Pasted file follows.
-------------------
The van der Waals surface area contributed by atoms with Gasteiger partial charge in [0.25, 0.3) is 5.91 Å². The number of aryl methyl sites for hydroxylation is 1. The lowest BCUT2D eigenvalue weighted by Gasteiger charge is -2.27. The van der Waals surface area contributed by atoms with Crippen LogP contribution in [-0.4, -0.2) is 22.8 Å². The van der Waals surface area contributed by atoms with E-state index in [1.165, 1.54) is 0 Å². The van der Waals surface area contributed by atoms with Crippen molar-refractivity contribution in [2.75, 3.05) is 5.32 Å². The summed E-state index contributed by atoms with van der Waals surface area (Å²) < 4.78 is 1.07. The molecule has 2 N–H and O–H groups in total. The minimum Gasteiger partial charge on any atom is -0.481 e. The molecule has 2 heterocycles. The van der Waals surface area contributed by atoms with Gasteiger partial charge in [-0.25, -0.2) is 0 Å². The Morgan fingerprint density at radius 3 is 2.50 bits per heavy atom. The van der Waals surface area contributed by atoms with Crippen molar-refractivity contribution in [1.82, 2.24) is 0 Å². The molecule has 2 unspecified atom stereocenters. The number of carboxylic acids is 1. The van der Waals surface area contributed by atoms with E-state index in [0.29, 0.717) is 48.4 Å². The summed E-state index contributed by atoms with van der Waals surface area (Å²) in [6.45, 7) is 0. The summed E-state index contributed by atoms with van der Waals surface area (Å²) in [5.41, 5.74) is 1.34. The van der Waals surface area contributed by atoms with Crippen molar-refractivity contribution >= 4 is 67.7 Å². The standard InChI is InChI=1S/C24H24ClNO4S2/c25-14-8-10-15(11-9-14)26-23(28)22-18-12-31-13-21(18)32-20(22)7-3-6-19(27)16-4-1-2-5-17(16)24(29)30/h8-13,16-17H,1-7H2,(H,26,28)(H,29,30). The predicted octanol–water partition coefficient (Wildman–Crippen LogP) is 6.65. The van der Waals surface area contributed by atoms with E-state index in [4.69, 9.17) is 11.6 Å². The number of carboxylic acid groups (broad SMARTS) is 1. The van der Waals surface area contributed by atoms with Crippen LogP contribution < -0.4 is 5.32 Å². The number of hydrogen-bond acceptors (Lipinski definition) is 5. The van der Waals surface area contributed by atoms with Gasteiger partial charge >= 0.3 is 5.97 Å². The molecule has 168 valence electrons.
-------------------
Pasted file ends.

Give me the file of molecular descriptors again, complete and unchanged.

The van der Waals surface area contributed by atoms with Gasteiger partial charge in [0.25, 0.3) is 5.91 Å². The number of aryl methyl sites for hydroxylation is 1. The lowest BCUT2D eigenvalue weighted by Gasteiger charge is -2.27. The van der Waals surface area contributed by atoms with Crippen LogP contribution in [-0.4, -0.2) is 22.8 Å². The van der Waals surface area contributed by atoms with E-state index in [1.165, 1.54) is 0 Å². The van der Waals surface area contributed by atoms with Crippen molar-refractivity contribution in [2.75, 3.05) is 5.32 Å². The summed E-state index contributed by atoms with van der Waals surface area (Å²) < 4.78 is 1.07. The molecule has 2 N–H and O–H groups in total. The minimum Gasteiger partial charge on any atom is -0.481 e. The molecule has 2 heterocycles. The van der Waals surface area contributed by atoms with Gasteiger partial charge in [-0.25, -0.2) is 0 Å². The Morgan fingerprint density at radius 3 is 2.50 bits per heavy atom. The van der Waals surface area contributed by atoms with Crippen molar-refractivity contribution in [1.82, 2.24) is 0 Å². The molecule has 2 unspecified atom stereocenters. The number of carboxylic acids is 1. The van der Waals surface area contributed by atoms with E-state index in [0.29, 0.717) is 48.4 Å². The summed E-state index contributed by atoms with van der Waals surface area (Å²) in [6.45, 7) is 0. The summed E-state index contributed by atoms with van der Waals surface area (Å²) in [5.41, 5.74) is 1.34. The van der Waals surface area contributed by atoms with Crippen molar-refractivity contribution >= 4 is 67.7 Å². The standard InChI is InChI=1S/C24H24ClNO4S2/c25-14-8-10-15(11-9-14)26-23(28)22-18-12-31-13-21(18)32-20(22)7-3-6-19(27)16-4-1-2-5-17(16)24(29)30/h8-13,16-17H,1-7H2,(H,26,28)(H,29,30). The predicted octanol–water partition coefficient (Wildman–Crippen LogP) is 6.65. The van der Waals surface area contributed by atoms with E-state index in [4.69, 9.17) is 11.6 Å². The number of carboxylic acid groups (broad SMARTS) is 1. The van der Waals surface area contributed by atoms with Crippen LogP contribution < -0.4 is 5.32 Å². The number of hydrogen-bond acceptors (Lipinski definition) is 5. The van der Waals surface area contributed by atoms with Gasteiger partial charge >= 0.3 is 5.97 Å². The molecule has 168 valence electrons.